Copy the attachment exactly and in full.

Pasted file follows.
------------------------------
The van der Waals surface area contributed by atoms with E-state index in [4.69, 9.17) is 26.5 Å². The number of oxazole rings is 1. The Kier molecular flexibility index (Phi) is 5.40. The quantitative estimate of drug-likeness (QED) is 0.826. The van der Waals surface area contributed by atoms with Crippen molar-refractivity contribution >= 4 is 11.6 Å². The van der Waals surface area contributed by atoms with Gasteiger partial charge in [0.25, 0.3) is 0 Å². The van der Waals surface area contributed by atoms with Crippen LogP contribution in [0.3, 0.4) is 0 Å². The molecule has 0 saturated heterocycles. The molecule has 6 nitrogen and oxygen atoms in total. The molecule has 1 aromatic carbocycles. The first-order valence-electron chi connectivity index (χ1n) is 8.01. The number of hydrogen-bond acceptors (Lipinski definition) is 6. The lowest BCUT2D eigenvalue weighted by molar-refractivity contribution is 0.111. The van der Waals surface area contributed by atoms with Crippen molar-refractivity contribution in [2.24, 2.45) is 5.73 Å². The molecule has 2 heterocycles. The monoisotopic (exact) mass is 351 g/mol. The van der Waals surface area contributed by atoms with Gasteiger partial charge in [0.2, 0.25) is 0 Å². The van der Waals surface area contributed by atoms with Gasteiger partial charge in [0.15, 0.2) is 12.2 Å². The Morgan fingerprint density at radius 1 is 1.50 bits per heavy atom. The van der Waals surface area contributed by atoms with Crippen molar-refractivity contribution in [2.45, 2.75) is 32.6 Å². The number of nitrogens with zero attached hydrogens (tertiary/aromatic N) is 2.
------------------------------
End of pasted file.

The van der Waals surface area contributed by atoms with E-state index in [4.69, 9.17) is 26.5 Å². The number of oxazole rings is 1. The Kier molecular flexibility index (Phi) is 5.40. The quantitative estimate of drug-likeness (QED) is 0.826. The van der Waals surface area contributed by atoms with Crippen molar-refractivity contribution >= 4 is 11.6 Å². The van der Waals surface area contributed by atoms with Gasteiger partial charge in [0.25, 0.3) is 0 Å². The van der Waals surface area contributed by atoms with Crippen LogP contribution in [0.3, 0.4) is 0 Å². The molecule has 0 saturated heterocycles. The molecule has 6 nitrogen and oxygen atoms in total. The molecule has 1 aromatic carbocycles. The first-order valence-electron chi connectivity index (χ1n) is 8.01. The number of hydrogen-bond acceptors (Lipinski definition) is 6. The lowest BCUT2D eigenvalue weighted by molar-refractivity contribution is 0.111. The van der Waals surface area contributed by atoms with Crippen molar-refractivity contribution in [2.24, 2.45) is 5.73 Å². The molecule has 2 heterocycles. The monoisotopic (exact) mass is 351 g/mol. The van der Waals surface area contributed by atoms with Gasteiger partial charge in [0.2, 0.25) is 0 Å². The van der Waals surface area contributed by atoms with Gasteiger partial charge in [0.15, 0.2) is 12.2 Å². The Morgan fingerprint density at radius 1 is 1.50 bits per heavy atom. The van der Waals surface area contributed by atoms with Crippen molar-refractivity contribution in [2.45, 2.75) is 32.6 Å². The number of nitrogens with zero attached hydrogens (tertiary/aromatic N) is 2.